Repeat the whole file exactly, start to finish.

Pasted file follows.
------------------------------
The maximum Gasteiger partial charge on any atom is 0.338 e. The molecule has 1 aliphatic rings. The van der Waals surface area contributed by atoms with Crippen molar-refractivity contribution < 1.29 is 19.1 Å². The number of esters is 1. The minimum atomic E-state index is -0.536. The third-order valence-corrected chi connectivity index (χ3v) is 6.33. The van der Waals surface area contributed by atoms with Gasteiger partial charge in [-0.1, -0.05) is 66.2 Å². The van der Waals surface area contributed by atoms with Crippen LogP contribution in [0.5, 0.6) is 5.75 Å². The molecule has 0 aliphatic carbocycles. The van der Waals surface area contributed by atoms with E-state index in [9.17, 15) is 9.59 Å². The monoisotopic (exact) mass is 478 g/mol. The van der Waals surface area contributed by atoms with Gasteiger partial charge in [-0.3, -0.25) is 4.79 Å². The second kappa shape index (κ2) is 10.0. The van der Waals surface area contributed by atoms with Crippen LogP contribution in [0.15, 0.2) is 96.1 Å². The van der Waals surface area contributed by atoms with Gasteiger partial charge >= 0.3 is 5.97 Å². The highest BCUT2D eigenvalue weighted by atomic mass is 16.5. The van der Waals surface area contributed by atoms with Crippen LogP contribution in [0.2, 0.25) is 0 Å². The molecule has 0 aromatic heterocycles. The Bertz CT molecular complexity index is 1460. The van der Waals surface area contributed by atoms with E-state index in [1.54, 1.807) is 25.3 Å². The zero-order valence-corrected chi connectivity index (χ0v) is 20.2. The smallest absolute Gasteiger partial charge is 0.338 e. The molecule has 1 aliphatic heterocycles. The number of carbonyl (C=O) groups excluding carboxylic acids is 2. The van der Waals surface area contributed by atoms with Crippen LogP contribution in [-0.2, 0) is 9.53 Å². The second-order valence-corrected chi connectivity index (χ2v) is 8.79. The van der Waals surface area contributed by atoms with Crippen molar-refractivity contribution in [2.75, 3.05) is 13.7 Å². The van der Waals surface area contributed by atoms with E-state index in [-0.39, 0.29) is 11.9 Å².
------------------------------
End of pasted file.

The maximum Gasteiger partial charge on any atom is 0.338 e. The molecule has 1 aliphatic rings. The van der Waals surface area contributed by atoms with Crippen molar-refractivity contribution < 1.29 is 19.1 Å². The number of esters is 1. The minimum atomic E-state index is -0.536. The third-order valence-corrected chi connectivity index (χ3v) is 6.33. The van der Waals surface area contributed by atoms with Gasteiger partial charge in [-0.1, -0.05) is 66.2 Å². The van der Waals surface area contributed by atoms with Crippen LogP contribution in [0.5, 0.6) is 5.75 Å². The molecule has 0 aliphatic carbocycles. The van der Waals surface area contributed by atoms with E-state index in [9.17, 15) is 9.59 Å². The monoisotopic (exact) mass is 478 g/mol. The van der Waals surface area contributed by atoms with Gasteiger partial charge in [-0.3, -0.25) is 4.79 Å². The second kappa shape index (κ2) is 10.0. The van der Waals surface area contributed by atoms with Crippen LogP contribution in [0.15, 0.2) is 96.1 Å². The van der Waals surface area contributed by atoms with Gasteiger partial charge >= 0.3 is 5.97 Å². The highest BCUT2D eigenvalue weighted by atomic mass is 16.5. The van der Waals surface area contributed by atoms with Crippen LogP contribution in [0.2, 0.25) is 0 Å². The molecule has 0 aromatic heterocycles. The Bertz CT molecular complexity index is 1460. The van der Waals surface area contributed by atoms with E-state index in [1.54, 1.807) is 25.3 Å². The zero-order valence-corrected chi connectivity index (χ0v) is 20.2. The smallest absolute Gasteiger partial charge is 0.338 e. The molecule has 1 aliphatic heterocycles. The number of carbonyl (C=O) groups excluding carboxylic acids is 2. The van der Waals surface area contributed by atoms with Crippen LogP contribution in [-0.2, 0) is 9.53 Å². The second-order valence-corrected chi connectivity index (χ2v) is 8.79. The van der Waals surface area contributed by atoms with Crippen molar-refractivity contribution in [2.75, 3.05) is 13.7 Å². The van der Waals surface area contributed by atoms with E-state index in [-0.39, 0.29) is 11.9 Å².